Louis Hayes

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Louis Hayes
Hayes in 1971
Hayes in 1971
Background information
Born (1937-05-31) May 31, 1937 (age 85)
Detroit, Michigan, U.S.
Years active1950s–present

Louis Hayes (born May 31, 1937)[1] is an American jazz drummer and band leader.[2] He was with McCoy Tyner's trio for more than three years. Since 1989 he has led his own band, and together with Vincent Herring formed the Cannonball Legacy Band. He is part of the NEA Jazz Masters awards class of 2023.


Louis Hayes in 1986

Louis Sedell Hayes was born in Detroit, Michigan, United States,[1] to a father, an automaker, who played drums and piano.[3] His mother waited tables and played the piano.[3] She was the sister of John Nelson, the father of the musician Prince.[4] Hayes got his first drum set at age 10. The key influence in his early development was his cousin Clarence Stamps, an accomplished drummer who grounded his technical fundamentals and gave him lessons that stuck for life.[3] He refers to the early influence of hearing jazz, especially big bands on the radio. His main influence was Philly Joe Jones[3] and he was mentored by Jo Jones. His three main associations were with Horace Silver's Quintet (1956–59),[1] the Cannonball Adderley Quintet (1959–65), and the Oscar Peterson Trio (1965–67).[5] Hayes often joined Sam Jones, both with Adderley and Peterson, and in freelance settings.

When he was a teenager, he led a band in Detroit clubs before he was 16.[1] He worked with Yusef Lateef and Curtis Fuller from 1955 to 1956.[6] He moved to New York in August 1956, to replace Art Taylor in the Horace Silver Quintet and, in 1959, joined the Cannonball Adderley Quintet, with which he remained until mid-1965, when he succeeded Ed Thigpen in the Oscar Peterson Trio.[6] He left Peterson in 1967, and formed a series of groups, which he led alone or with others; among his sidemen were Freddie Hubbard, Joe Henderson, Kenny Barron, and James Spaulding.[1] He returned to Peterson in 1971.

The Louis Hayes Sextet, formed in 1972, became, in 1975, the Louis Hayes-Junior Cook Quintet and the Woody Shaw-Louis Hayes Quintet (Cook remained as a sideman until Rene McLean joined); in its last form the quintet played successful engagements throughout Europe and (without McLean) acted as the host group when, in 1976, Dexter Gordon visited the U.S. for the first time in many years.[1] After Shaw left the group in 1977, Hayes continued to lead it as a hard-bop quintet.[7]

Hayes has appeared on many records throughout the years, and played with John Coltrane, Kenny Burrell, Freddie Hubbard, Bobby Timmons, Hank Mobley, Booker Little, Tommy Flanagan, Cecil Taylor, McCoy Tyner, Ray Brown, Joe Henderson, Gary Bartz, and Tony Williams.[8] He also led sessions for Vee-Jay (1960),[9] Timeless (1976),[10] Muse (1977),[11] Candid (1989),[11] Steeplechase (1989–94),[11] and TCB (2000–2002).[11]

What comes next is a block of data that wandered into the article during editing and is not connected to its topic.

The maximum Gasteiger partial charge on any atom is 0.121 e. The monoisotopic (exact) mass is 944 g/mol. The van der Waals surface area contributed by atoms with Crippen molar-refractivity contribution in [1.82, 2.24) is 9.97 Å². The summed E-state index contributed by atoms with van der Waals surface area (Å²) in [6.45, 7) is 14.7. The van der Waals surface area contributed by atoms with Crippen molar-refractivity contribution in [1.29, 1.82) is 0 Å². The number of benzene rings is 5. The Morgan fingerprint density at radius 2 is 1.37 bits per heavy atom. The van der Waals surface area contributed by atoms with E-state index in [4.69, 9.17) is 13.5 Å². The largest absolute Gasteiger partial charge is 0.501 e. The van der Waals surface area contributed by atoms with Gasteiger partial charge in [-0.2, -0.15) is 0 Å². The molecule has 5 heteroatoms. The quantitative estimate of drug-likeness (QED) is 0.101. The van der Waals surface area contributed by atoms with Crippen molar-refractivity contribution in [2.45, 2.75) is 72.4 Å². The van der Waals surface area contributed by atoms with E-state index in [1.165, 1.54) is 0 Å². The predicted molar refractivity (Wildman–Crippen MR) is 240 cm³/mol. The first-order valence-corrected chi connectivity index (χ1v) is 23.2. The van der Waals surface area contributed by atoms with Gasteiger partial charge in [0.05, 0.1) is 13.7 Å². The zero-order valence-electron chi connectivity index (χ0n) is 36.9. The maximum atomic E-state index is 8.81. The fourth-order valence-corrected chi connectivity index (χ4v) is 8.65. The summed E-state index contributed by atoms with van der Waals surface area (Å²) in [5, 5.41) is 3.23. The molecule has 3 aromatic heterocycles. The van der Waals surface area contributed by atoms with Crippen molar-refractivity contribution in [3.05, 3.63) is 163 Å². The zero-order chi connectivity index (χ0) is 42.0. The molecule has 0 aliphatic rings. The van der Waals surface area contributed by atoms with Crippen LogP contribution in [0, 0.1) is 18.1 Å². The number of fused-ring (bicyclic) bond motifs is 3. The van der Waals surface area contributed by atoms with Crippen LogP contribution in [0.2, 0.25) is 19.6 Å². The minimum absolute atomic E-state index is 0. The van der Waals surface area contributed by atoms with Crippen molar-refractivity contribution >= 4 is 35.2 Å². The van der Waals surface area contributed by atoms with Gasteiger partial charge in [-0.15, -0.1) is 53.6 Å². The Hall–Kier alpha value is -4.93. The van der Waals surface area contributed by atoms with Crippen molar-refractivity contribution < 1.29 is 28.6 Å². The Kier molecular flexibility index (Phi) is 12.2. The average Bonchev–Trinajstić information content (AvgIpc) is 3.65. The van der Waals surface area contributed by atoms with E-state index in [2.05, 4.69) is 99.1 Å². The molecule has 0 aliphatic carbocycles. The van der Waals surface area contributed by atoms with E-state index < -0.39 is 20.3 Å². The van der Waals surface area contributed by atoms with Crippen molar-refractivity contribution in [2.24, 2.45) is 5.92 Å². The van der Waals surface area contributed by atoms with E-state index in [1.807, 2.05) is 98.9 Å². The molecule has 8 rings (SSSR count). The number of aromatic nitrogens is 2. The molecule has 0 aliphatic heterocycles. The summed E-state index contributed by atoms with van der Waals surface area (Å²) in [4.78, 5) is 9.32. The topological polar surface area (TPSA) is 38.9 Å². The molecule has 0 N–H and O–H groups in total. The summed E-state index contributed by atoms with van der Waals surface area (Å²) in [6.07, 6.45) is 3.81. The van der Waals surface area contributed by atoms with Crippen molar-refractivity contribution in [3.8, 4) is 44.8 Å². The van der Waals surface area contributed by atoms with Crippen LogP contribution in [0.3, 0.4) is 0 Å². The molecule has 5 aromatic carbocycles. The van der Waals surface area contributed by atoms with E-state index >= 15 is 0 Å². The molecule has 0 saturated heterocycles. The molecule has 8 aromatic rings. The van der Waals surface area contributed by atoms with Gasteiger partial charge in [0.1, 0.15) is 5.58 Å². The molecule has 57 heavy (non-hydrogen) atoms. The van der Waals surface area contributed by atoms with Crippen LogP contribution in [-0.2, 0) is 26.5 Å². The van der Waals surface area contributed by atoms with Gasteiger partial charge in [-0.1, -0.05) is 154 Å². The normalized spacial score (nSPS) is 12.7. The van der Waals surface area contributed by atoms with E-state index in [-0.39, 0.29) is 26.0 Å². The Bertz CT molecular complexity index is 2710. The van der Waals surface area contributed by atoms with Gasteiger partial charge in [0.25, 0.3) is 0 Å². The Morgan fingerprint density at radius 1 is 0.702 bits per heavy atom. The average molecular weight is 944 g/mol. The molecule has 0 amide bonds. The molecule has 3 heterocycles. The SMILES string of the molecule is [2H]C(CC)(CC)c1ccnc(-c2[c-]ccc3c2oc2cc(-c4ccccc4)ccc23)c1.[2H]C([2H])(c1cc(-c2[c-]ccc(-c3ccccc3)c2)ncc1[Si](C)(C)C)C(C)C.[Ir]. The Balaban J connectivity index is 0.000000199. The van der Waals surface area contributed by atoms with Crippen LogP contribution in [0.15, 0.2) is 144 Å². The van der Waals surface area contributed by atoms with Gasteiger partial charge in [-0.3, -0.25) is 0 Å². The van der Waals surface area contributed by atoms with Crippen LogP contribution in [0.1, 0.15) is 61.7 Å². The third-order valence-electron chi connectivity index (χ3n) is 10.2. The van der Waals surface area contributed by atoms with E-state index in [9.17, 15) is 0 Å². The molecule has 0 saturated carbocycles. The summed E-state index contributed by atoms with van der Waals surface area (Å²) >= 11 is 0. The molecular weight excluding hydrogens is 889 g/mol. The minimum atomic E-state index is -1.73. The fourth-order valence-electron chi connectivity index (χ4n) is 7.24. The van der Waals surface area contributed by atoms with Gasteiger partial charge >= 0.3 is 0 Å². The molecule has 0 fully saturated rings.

He was with McCoy Tyner's trio for more than three years.[1][12] Since 1989 he has led his own band, and together with Vincent Herring formed the Cannonball Legacy Band.


As leader/co-leader[edit]

As sideman[edit]


  1. ^ a b c d e f g Colin Larkin, ed. (1992). The Guinness Who's Who of Jazz (First ed.). Guinness Publishing. p. 194. ISBN 0-85112-580-8.
  2. ^ "Louis Hayes - Biography & History - AllMusic". AllMusic. Retrieved 14 November 2018.
  3. ^ a b c d Stryker, Mark (2019-07-08). Jazz from Detroit. University of Michigan Press. ISBN 978-0-472-07426-6.
  4. ^ Gannij, Joan (May 23, 2017). "Louis Hayes: Still Moving Straight Ahead". All About Jazz. Retrieved June 14, 2021.
  5. ^ "Louis Hayes - Serenade for Horace - Ronnie Scott's". www.ronniescotts.co.uk. Retrieved 2020-07-29.
  6. ^ a b "Louis Hayes Biography". Musicianguide.com. Retrieved 2020-07-29.
  7. ^ Nicholas, Aurwin (2017-03-20). The History of Jazz and the Jazz Musicians. Lulu Press, Inc. ISBN 978-1-365-80828-9.
  8. ^ "Louis Hayes - Legendary Jazz Drummer". Louis Hayes - Legendary Jazz Drummer. Retrieved 2020-07-29.
  9. ^ LondonJazzCollector (2015-08-13). "Louis Hayes (1960) Vee-Jay". LondonJazzCollector. Retrieved 2020-07-29.
  10. ^ Jazz, All About. "Louis Hayes / Junior Cook Quintet: At Onkel Po's Carnegie Hall: Hamburg 1976 album review @ All About Jazz". All About Jazz. Retrieved 2020-07-29.
  11. ^ a b c d "Louis Hayes profile". SmallsLIVE. Retrieved 2020-07-29.
  12. ^ Wilson, John S. (1986-01-13). "Jazz: Mccoy Tyner's Trio Performs". The New York Times. ISSN 0362-4331. Retrieved 2020-07-29.
  13. ^ "Louis Hayes - Legendary Jazz Drummer". Louishayes.net. Retrieved 14 November 2018.
  14. ^ "LOUIS HAYES' NEW ALBUM". Bluenote.com. Retrieved 14 November 2018.

External links[edit]